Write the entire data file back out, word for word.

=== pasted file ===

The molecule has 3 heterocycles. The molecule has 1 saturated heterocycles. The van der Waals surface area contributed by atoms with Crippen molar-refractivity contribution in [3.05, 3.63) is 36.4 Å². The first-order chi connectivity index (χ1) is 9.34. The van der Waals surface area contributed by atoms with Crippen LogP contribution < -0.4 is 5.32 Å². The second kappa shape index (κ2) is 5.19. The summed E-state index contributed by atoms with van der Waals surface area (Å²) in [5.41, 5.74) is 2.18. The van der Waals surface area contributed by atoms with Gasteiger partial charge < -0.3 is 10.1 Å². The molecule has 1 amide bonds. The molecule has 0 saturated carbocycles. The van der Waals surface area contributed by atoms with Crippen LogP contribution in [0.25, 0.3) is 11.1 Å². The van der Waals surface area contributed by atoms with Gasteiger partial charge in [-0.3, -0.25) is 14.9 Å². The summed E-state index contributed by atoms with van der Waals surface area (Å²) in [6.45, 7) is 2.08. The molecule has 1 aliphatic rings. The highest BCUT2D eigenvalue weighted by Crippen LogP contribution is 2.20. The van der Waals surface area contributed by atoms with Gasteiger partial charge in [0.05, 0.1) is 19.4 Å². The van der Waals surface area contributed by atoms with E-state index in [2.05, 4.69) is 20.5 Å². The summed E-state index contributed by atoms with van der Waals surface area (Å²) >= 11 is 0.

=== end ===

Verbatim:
The molecule has 3 heterocycles. The molecule has 1 saturated heterocycles. The van der Waals surface area contributed by atoms with Crippen molar-refractivity contribution in [3.05, 3.63) is 36.4 Å². The first-order chi connectivity index (χ1) is 9.34. The van der Waals surface area contributed by atoms with Crippen LogP contribution < -0.4 is 5.32 Å². The second kappa shape index (κ2) is 5.19. The summed E-state index contributed by atoms with van der Waals surface area (Å²) in [5.41, 5.74) is 2.18. The van der Waals surface area contributed by atoms with Gasteiger partial charge < -0.3 is 10.1 Å². The molecule has 1 amide bonds. The molecule has 0 saturated carbocycles. The van der Waals surface area contributed by atoms with Crippen LogP contribution in [0.25, 0.3) is 11.1 Å². The van der Waals surface area contributed by atoms with Gasteiger partial charge in [-0.3, -0.25) is 14.9 Å². The summed E-state index contributed by atoms with van der Waals surface area (Å²) in [6.45, 7) is 2.08. The molecule has 1 aliphatic rings. The highest BCUT2D eigenvalue weighted by Crippen LogP contribution is 2.20. The van der Waals surface area contributed by atoms with Gasteiger partial charge in [0.05, 0.1) is 19.4 Å². The van der Waals surface area contributed by atoms with E-state index in [2.05, 4.69) is 20.5 Å². The summed E-state index contributed by atoms with van der Waals surface area (Å²) >= 11 is 0.